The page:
Reading Malawi Politics Through Joyce Banda’s First Hundred Days in Office
July 30, 2012 2 comments
President Joyce Banda has just celebrated 100 days in office, a very short period for any tangible assessment on her leadership. And the media analysis of the event reflected this fact – it had very little to say about Banda’s policies other than obvious comparisons with her predecessor, Bingu wa Mutharika.
Such comparisons are inevitable and of course happen all over the world. Yet in Malawi’s case such limitations also reflects a specific issue: the lack of any significant party policies and ideological fault-lines on the local political landscape. This inevitably leads to personalised politics, and the electorate are forced to try and distinguish between a haze of politicians to determine which way to vote.
Like the two preceding administrations since Malawi’s return to democracy in 1994, the current regime does not really have any policies to speak of. It is difficult if not impossible to see what President Banda’s administration will do next after “correcting” all the wrongs of the Mutharika administration. A lack of a clear policy line is an enduring feature of Malawi politics, decisions are made on the go. A political party or any candidate in Malawi wins elections without any campaign manifesto where one ought to set out their policies.
It is from this background that the dominating opinion among analysts is that President Banda has the 2014 elections to lose. The view is that it works to her advantage that she is not a Mutharika and that she managed to distance herself from the Mutharika regime when it lost all popularity – nothing to do with what she will do or will not do for Malawi. In 2004 former president Bakili Muluzi successfully campaigned for Mutharika largely on the grounds that Mutharika was not John Tembo – a remnant of Kamuzu Banda’s 31 years of brutal dictatorship.
Like all the former presidents before her, President Banda has started well. Insofar as praises go, she has had them in abundance, at home and abroad. All this for her reversal of Muthaika’s unpopular and sometimes catastrophic policies that set him at odds with influential donors and the international community in general.
Yet President Banda has done this by default: she needed to gain the confidence of the donor community in order to revamp a faltering economy she inherited from Mutharika. Credit to her for knowing what was needed, and she has done it with some level of success: fuel queues that epitomised Mutharika’s last months in office have disappeared, electricity outages have somewhat eased and foreign currency is increasingly available via official outlets.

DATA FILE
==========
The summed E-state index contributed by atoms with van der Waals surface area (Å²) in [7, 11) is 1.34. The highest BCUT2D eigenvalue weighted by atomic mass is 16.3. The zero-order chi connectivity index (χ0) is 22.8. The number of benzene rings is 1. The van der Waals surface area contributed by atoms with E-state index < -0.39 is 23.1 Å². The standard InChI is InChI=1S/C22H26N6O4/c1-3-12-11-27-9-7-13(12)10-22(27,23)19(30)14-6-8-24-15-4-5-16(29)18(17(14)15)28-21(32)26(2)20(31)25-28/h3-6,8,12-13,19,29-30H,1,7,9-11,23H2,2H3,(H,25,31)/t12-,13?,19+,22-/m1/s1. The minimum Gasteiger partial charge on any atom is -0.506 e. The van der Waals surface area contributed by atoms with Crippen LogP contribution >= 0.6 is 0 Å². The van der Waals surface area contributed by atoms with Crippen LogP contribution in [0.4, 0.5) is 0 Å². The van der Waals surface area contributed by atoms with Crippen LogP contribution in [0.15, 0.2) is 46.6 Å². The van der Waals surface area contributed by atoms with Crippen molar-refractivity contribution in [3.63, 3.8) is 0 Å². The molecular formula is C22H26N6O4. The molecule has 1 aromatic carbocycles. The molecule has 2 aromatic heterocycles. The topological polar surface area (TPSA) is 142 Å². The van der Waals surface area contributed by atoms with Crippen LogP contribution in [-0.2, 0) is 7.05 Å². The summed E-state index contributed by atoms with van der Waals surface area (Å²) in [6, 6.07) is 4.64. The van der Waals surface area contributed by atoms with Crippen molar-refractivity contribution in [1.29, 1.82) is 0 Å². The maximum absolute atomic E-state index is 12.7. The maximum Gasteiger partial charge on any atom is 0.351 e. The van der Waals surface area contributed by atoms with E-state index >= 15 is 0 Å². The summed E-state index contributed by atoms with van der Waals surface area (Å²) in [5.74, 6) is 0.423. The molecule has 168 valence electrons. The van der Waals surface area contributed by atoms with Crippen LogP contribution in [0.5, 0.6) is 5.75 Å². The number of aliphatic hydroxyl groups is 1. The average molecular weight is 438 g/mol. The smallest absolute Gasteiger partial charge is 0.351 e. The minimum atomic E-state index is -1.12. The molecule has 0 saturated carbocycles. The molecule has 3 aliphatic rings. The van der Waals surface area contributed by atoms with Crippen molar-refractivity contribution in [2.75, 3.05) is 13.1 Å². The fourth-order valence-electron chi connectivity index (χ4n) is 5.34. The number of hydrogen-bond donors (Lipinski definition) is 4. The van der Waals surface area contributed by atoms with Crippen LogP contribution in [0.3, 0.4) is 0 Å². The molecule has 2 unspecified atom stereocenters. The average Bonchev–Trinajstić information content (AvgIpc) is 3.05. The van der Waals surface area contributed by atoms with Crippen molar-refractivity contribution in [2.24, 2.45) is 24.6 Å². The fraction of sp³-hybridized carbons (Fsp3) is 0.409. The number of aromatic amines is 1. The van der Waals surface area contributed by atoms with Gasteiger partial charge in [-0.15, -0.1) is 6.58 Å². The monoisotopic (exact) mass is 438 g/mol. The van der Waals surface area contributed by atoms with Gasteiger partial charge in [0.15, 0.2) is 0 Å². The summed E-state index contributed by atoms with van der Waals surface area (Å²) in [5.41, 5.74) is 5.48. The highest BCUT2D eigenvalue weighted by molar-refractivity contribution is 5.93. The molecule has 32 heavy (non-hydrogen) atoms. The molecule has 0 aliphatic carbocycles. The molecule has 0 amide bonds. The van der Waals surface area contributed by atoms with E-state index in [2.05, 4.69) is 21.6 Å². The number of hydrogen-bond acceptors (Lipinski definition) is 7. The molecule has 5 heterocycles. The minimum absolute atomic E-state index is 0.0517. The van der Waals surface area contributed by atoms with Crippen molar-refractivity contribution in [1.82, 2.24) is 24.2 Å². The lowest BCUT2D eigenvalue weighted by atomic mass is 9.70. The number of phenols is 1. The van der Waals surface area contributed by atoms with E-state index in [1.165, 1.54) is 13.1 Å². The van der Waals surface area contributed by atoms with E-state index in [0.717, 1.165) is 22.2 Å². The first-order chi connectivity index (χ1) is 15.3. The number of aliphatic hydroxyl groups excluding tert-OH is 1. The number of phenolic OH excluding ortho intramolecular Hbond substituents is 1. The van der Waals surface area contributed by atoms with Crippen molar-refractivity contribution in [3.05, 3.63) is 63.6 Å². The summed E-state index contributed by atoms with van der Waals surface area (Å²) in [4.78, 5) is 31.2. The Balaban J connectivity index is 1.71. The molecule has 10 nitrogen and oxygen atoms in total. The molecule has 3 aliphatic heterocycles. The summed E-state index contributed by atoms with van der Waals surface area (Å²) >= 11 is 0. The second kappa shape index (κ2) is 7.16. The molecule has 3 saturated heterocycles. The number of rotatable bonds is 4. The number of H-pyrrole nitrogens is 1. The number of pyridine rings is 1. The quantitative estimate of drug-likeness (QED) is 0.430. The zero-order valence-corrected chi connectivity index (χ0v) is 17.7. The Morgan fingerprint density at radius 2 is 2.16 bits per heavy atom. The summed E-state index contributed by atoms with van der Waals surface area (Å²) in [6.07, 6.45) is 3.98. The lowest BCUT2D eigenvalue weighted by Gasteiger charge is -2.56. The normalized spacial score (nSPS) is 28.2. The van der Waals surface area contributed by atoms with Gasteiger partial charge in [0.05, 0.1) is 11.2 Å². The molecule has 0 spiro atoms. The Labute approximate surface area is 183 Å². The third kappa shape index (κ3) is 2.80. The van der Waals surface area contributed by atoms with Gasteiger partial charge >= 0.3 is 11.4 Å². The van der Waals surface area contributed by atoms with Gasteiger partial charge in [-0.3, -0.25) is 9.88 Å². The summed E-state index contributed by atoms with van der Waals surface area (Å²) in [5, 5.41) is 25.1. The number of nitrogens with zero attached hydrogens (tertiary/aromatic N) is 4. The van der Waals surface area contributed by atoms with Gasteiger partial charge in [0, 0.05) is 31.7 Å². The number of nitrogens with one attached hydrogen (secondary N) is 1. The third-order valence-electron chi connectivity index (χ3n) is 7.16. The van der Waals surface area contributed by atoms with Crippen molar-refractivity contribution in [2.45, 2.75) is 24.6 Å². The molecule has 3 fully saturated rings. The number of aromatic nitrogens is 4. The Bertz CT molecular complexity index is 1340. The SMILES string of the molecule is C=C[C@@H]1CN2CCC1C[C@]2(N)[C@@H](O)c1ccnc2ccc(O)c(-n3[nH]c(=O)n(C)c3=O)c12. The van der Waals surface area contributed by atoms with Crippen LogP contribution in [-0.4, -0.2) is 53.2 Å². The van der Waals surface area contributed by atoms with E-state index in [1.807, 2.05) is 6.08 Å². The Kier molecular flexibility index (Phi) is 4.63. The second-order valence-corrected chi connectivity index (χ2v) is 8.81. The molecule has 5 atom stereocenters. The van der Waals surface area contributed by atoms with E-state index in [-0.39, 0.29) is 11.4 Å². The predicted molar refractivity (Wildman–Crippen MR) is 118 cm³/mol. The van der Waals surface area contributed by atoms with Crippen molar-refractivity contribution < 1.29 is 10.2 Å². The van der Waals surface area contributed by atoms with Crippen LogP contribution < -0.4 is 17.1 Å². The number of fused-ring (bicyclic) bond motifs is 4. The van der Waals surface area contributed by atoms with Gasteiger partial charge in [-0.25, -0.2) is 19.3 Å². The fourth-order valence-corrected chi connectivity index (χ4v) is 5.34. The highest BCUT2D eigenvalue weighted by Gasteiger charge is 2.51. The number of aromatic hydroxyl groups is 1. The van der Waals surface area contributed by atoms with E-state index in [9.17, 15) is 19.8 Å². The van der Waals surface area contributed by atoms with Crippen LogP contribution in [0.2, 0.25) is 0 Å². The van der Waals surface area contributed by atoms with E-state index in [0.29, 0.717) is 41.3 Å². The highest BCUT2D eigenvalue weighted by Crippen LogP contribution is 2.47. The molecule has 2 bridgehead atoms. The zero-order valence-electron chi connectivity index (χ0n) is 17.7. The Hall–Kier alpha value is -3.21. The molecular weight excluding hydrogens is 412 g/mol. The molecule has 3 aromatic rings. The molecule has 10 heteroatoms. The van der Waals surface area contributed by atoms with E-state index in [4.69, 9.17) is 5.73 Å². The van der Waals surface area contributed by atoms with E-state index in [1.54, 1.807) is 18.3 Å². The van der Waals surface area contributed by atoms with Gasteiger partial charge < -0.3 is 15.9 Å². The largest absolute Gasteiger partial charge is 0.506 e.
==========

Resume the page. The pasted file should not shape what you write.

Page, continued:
President Banda like anyone in her position would need time and space to adjust, especially that her ascent to the highest office was incidental (not necessarily accidental as she was a vice president). Yet it is also important to remember that president Banda leads her own political party that should have had national policies.
In short, the first 100 days of President Banda have shown that the backbone of the Malawi politics is still intact – politics and the running of government in the country is business as usual. There are more continuities and less change.
Currently, the most visible feature of local politicians are two opposing sudes , fearlessly facing each other: Mutharika’s apologists at one end and Banda’s cheerleaders on the other. Banda has played her cards carefully, nonetheless. She has appointed into her cabinet some of the political heavyweights that would have formed a formidable opposition to her regime. This has severely weakened the opposition.
Apart from Mutharika’s Democractic Progressive Party all the political parties represented in parliament are more or less working with President Banda. In Malawian politics this makes it nearly impossible that all those political parties working with the incumbent will be preparing for the 2014 elections against Banda’s People’s Party. Meanwhile, president Banda has her sights on 2014 elections. While it is not a foregone conclusion, it has to be said that so far President Banda has the 2014 presidential election to lose.